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Father's Day gaming gifts for the badass dad

Because all work and no play makes dad a dull boy.

Sarah Tew/CNET

Like mom, dad's given up a lot of life-respawning time to spawn little humans, as well as playing Fortnite with them when he's more of a Forza Horizon 4 guy. Thank him for the sacrifices by helping him get back into his own gaming groove -- or feed his battle royale addiction now that you've created that monster.

At a loss as to what will thrill him? Here are some suggestions to get you started, no matter how little -- or how much -- you want to spend. 

These products and services are independently chosen by our editors. CNET may get a share of the revenue if you buy anything featured on our site.

For the cutting-edge gamer: Oculus Quest ($399)

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While the app library for Oculus' new headset is small, it's the best wireless option available -- perfect for remaining untangled in a small living room or den. But it provides an immersive VR experience with great controls and full positional tracking -- no phone, PC or game console, and costs $400, which isn't bad. If he's more PC-inclined, the pricey $200 Razer Nari Ultimate (see at Best Buy) headset for PC or PS4 adds state-of-the-art haptic feedback for wholly immersive gameplay.

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For the gamer on the go: Nintendo Switch ($300), SteelSeries Stratus Duo ($60) or Nimbus controllers ($50)

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For snatching moments between carpools or meetings, get him a portable console: the Nintendo Switch. If that's too expensive a gift at $300, a controller designed to work with a phone is a lot more affordable and still gives an edge when jumping into a quick battle royale. The $50 SteelSeries Nimbus (see at Amazon) is good for iPhone devotees, while the $60 Stratus Duo (see at Amazon) goes with a Galaxy -- or any other Android phone or Windows PC. 

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For the cable-free space: Logitech Lightspeed G903 mouse ($100), G613 keyboard ($79), SteelSeries Arctis 7 headset ($126)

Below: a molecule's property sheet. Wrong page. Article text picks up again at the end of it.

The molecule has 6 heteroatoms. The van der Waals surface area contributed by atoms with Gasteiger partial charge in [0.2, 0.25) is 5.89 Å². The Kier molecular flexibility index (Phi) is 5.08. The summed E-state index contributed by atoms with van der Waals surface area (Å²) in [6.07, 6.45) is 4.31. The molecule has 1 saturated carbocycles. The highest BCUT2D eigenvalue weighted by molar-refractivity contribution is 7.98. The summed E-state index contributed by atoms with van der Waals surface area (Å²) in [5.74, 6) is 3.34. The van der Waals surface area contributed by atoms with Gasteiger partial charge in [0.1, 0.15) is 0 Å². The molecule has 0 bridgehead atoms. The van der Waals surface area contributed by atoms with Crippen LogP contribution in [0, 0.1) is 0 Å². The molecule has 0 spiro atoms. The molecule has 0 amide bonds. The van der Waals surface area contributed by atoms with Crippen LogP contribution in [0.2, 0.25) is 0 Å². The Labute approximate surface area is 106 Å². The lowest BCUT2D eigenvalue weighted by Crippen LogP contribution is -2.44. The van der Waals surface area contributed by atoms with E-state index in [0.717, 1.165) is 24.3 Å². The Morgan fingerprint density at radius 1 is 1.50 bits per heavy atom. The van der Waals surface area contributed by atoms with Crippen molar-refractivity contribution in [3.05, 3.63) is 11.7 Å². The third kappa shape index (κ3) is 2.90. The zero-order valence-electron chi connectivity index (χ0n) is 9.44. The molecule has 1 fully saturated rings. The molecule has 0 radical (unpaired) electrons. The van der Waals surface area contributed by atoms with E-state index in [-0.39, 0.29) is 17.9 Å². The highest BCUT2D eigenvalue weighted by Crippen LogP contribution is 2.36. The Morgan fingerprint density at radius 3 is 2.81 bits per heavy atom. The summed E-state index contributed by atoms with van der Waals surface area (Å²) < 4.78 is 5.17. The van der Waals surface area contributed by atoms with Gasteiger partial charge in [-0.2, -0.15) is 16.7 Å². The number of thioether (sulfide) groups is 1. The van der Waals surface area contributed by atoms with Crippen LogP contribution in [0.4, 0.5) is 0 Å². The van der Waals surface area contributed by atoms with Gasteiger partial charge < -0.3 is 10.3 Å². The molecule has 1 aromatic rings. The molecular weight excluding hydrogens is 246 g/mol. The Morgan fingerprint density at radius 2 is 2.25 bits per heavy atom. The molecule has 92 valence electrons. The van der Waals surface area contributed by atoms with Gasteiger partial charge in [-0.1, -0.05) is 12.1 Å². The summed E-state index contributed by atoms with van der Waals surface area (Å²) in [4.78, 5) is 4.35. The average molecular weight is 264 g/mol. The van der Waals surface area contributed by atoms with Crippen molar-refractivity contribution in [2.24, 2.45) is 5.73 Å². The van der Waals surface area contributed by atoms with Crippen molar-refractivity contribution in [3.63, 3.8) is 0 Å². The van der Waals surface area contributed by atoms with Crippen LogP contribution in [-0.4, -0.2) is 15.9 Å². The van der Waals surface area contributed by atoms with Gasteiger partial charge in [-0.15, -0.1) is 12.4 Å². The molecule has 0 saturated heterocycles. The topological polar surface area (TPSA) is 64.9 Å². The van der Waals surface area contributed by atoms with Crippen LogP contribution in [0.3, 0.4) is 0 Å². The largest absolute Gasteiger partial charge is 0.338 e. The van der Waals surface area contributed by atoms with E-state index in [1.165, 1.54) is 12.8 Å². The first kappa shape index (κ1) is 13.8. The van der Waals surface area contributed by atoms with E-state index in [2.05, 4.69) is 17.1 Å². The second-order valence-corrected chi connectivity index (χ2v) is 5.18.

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If dad shares his gaming space with mom, clutter is the enemy -- and if there are no wires, it's easier to swap peripherals if he's a claw and she's a fingertip or if he's on the mechanical-switch team and she plays membrane. Logitech's sub-$100 each wireless mouse and mechanical keyboard (see at Amazon) play way above their price. And the $126 Arctis 7 wireless headset (see at Amazon) is one of the best around without being the most expensive one, too.

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For the budget-conscious gifter: Lenovo Legion Y740 ($1,400 and up), Aukey KM-G6 keyboard ($40), Logitech G300s mouse ($20)

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Dad may deserve a high-powered gaming laptop like the Alienware Area-51m (see at Alienware), but family budgets tend not to stretch that far. If price is a problem, think about the 17-inch Lenovo Legion Y740, which packs a surprising amount of power, including Nvidia RTX graphics and a fast ninth-generation Intel processor, into a relatively reasonably priced system. Or try the less expensive 15-inch model if he needs something more travel-friendly. If your budget only stretches to accessories, the Aukey KM-G6 (see at Amazon) is a terrific-feeling mechanical keyboard (I'm typing on it right now) with RGB lighting that costs less than $35. The Logitech G300s (see at Amazon) is a highly rated wired mouse for only $20 that's good for the righty or lefty.

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For the executive gamer: Razer Blade 15 ($1,500 and up)

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Razer's gaming gear is almost uniformly great, if pricey, and doesn't go overboard on the gaming bling. The $1,500 Blade 15 has the minimalist aesthetic to look at home in a sea of MacBooks, but is ready for mayhem after a long day at work. And the laptops are fast, despite being thin and relatively light.

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For the unconventional dad: Microsoft Xbox Adaptive Controller ($100)

James Martin/CNET

When you're in that demon-killing mood, you should be able to frag with the best of them. Help your dad overcome the frustration of using mainstream game controllers with Microsoft's $100 Xbox Adaptive Controller. It maps all the typical controller functions to a design that requires less coordination to operate. While it works with an Xbox console, it also works with PC games.

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